Sand mountain will soon disappear

FELIXSTOWE'S “sand mountain”, which has been attracting a lot of attention from curious visitors, will soon be disappearing.Watching trucks and diggers trundling up and over the huge pile of sand and shingle at the end of Sea Road has caused endless fascination.

FELIXSTOWE'S “sand mountain”, which has been attracting a lot of attention from curious visitors, will soon be disappearing.

Watching trucks and diggers trundling up and over the huge pile of sand and shingle at the end of Sea Road has caused endless fascination.

Over the next three weeks the sand will vanish - spread over the resort's south beaches to create a new shore ready to do battle with the winter elements.

Work on the new £10 million sea defences - designed to protect 1,600 homes and businesses in the low-lying south of the resort - is rapidly reaching a conclusion.


You may also want to watch:


One of the biggest challenges has been to reclaim the beach in front of the car park at the top of Beach Station Road, where previously the sea lapped against the temporary rocks and the prom virtually all the time with hardly any shore at all.

Now the sea is breaking at low tide at the new rock groynes - the waves having been forced back.

Most Read

Project manager for the Environment Agency, Andrew Rouse said the shore had been effectively reclaimed by dumping thousands of tonnes of sand and shingle to allow the new T-shaped breakwaters to be constructed.

He said: “The new beach has pushed the sea back and the groynes will in future hold the beach material and maintain the beach.”

The project team were delighted with the way the work had gone and expect it to be complete by October 1 - well in time for the winter.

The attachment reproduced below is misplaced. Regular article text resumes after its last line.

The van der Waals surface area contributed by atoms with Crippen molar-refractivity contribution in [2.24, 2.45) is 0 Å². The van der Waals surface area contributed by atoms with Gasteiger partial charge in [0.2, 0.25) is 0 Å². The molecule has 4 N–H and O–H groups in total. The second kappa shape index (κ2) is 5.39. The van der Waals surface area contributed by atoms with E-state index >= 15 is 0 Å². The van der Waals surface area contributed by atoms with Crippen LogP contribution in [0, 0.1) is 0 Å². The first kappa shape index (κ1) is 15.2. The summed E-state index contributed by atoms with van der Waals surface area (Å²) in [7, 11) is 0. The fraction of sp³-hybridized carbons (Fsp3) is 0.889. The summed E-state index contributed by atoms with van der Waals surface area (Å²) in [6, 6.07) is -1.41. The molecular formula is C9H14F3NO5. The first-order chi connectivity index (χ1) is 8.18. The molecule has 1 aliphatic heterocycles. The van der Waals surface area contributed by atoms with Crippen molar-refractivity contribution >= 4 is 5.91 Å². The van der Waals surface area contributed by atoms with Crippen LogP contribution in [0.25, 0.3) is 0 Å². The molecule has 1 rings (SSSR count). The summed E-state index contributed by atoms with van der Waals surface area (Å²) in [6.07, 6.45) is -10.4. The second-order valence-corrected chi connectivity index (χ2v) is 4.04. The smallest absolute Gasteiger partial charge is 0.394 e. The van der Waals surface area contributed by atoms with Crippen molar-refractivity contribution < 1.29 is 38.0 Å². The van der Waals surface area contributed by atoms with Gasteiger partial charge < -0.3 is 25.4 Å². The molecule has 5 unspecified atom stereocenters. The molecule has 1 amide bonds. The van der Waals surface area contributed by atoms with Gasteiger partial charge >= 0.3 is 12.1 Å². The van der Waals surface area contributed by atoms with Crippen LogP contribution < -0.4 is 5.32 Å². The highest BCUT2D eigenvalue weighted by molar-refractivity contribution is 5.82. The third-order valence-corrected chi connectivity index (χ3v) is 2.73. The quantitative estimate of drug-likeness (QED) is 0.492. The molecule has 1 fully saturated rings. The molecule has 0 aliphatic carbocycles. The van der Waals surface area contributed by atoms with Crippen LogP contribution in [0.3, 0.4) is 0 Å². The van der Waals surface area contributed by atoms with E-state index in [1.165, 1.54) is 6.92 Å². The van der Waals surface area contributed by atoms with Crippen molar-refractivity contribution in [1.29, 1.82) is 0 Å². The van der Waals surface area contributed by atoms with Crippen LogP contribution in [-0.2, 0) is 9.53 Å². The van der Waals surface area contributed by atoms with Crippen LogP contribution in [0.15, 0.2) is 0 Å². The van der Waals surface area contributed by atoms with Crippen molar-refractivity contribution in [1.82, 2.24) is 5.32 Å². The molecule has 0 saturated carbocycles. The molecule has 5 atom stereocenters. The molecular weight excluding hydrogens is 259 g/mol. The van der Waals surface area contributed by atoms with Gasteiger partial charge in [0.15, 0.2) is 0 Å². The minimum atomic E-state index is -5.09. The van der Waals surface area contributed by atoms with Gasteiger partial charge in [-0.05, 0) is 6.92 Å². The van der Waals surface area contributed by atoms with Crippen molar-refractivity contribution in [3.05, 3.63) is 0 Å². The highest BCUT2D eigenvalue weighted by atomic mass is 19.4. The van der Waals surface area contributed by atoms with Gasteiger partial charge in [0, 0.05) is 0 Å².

Mr Rouse said: “Over the next few weeks the huge pile of sand will be spread along the shore to create more new beach areas as the remaining rock groynes are completed.

“It has gone very well, though there have been a few challenges along the way - such as the finding of the bomb and other bits and pieces - but we have managed to resolve them.

“There is a little bit more work to do, then we shall tidy up and be gone.”

Contractors Team Van Oord are building 21 T-shaped rock groynes between the pier and Landguard nature reserve, strengthening the prom, and nourishing the beach with 500,000 tonnes of sand and shingle dredged from the Thames Estuary and pumped ashore.

Do you like the new beach? Will the sea defences work? Write to Your Letters, Evening Star, 30 Lower Brook Street, Ipswich, IP4 1AN, or e-mail EveningStarLetters@eveningstar.co.uk

Become a Supporter

This newspaper has been a central part of community life for many years. Our industry faces testing times, which is why we're asking for your support. Every contribution will help us continue to produce local journalism that makes a measurable difference to our community.

Become a Supporter